The Must-See Objects in the British Museum

British Museum

British Museum Attractions

The British Museum is one the most popular tourist destinations in the world and more than 6.7 million visitors from all over the world visit this museum every year. The British Museum in London tells the captivating and fascinating story of human civilization right from the earliest days to the 21st Century. Another interesting thing to note is that this museum houses an extensive collection of objects of historical significance. More than tens of thousands of these objects are usually put on display for tourist and visitors at the very same time.

If your visit to the city of London is restricted to a day or two and if you have time to visit only a single museum in the city, then make sure to choose the British Museum over the other museums in the city. Of course, if you leave London city without visiting this famous old museum, then you will certainly regret it for the most part of your life. So in short, the British Museum in London is a sight you don’t want to miss while you are visiting London.

Several tourists and some natives are not aware of the fact that the British Museum was initially housed in the 17th-Century Montagu House before it was moved to the present Bloomsbury location. The authorities officially opened the British Museum to the public on January 15, 1759. During the first few years, the original collections that were housed in the museum included natural specimens, antiques, ethnographic materials, books, and manuscripts. However, the collections in the museum gradually increased over the years, and today, it contains approximately 8 million objects that cover the two million years of culture and history of the human race.

If you are planning to visit the British Museum, then the most important thing you should realize is that you won’t be able to see all the objects in the museum in a single visit. Moreover, the museum will be always crowded, which means that you can see plenty of people rushing towards the famous objects in the museum. So, if you wish to make the most of your British Museum tour and steer away from the crowd, then you will need to avoid peak visiting times and compile a list of the objects that you want to see while you are visiting the museum. Below are a few of the must-see objects in the British Museum, which you should not miss.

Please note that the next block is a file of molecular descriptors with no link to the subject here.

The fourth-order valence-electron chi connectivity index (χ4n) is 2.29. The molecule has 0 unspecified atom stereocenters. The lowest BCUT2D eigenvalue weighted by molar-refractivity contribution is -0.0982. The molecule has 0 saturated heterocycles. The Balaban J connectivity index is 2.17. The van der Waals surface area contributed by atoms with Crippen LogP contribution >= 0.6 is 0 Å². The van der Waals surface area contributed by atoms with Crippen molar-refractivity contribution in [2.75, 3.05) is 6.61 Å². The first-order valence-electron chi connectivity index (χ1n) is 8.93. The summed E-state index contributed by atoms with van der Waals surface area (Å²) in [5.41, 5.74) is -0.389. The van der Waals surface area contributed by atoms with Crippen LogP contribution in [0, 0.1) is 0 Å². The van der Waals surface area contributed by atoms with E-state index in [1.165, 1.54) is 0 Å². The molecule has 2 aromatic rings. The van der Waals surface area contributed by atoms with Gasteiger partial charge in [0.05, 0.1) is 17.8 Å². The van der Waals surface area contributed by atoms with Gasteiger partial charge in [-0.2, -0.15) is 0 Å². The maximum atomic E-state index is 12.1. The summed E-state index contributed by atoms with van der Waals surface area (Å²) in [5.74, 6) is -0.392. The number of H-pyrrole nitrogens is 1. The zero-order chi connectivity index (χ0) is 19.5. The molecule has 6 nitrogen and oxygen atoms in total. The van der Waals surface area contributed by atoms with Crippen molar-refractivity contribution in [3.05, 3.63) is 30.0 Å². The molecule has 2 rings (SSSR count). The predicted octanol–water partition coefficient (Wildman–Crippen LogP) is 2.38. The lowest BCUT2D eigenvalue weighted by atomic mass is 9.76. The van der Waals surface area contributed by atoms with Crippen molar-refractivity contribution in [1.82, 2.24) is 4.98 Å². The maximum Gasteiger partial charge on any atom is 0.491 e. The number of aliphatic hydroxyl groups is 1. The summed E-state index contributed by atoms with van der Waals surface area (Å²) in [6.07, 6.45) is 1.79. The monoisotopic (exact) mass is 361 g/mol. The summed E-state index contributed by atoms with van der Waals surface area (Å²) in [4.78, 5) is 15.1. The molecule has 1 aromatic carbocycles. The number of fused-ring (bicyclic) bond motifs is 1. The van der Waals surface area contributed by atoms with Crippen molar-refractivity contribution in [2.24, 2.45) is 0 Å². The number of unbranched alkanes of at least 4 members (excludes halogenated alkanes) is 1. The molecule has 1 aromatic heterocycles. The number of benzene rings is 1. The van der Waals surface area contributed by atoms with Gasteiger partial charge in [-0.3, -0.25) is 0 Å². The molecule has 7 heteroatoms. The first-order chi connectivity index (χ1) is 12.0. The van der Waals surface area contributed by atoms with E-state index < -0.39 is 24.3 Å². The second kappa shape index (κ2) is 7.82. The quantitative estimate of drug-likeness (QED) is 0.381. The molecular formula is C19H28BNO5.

The Rosetta Stone

The Rosetta Stone has played a crucial role in unlocking the hidden mysteries of the Egyptian hieroglyphics. It is actually a decree that is passed by the priests of Egypt on the first anniversary of Ptolemy V’s coronation. The decree that was inscribed on the stone was written in three different languages such as hieroglyphics, Greek, and demotic. Historians and scholars compared the three languages and learned to translate the ancient Egyptian hieroglyphics.

The Portland Vase

The elegant Portland Vase that you can see in the Roman Empire exhibit on room number 70 is actually a cameo glass vessel, which was estimated to be made between AD 5 and 25 in Rome. Several archeologists and historians believe that this vase was a wedding gift because the pictures in the vase depict love, marriage, and sex. The Portland Vase was loaned to the museum in 1810 and the museum authorities finally purchased it in the year 1945.

The Cat Mummies

The British Museum is very famous among tourists for its fine and abundant collection of mummies. However, several tourists are not aware that the museum also has an excellent collection of cat mummies. These mummified figures or objects are an exciting devotional sidelight of the early Egyptian period, as Egyptians believed that cats were associated with the goddess Bastet. You can see cat mummies along with several human mummies in the Egyptian Room of the museum.

Colossal Granite Head of Amenhotep III

One of the widely popular and fine objects you can see in the British Museum is the gigantic head of a pharaoh, who ruled Egypt between 1390 and 1325 BC, Amenhotep III. The gigantic head of the pharaoh that weighs around 4 tons was originally an in an integral part of temple of Mut in Egypt. Archeologists discovered in the early 18th Century and it was purchased by the British Museum in the year 1823. You can see the Colossal Granite Head of Amenhotep III in the ground floor of the museum.

The Sutton Hoo Ship Burial Helmet

The Sutton Hoo Ship Burial Helmet in the British Museum is one of the iconic objects that were discovered from the Sutton Hoo site. The famous archeologist, Basil Brown discovered this helmet back in the year 1939. The helmet was crushed into about 500 pieces when the archeologist discovered it. However, after a few years, the helmet was restored with the help of historians. You can find this helmet in the World of Sutton Hoo exhibit of the British Museum.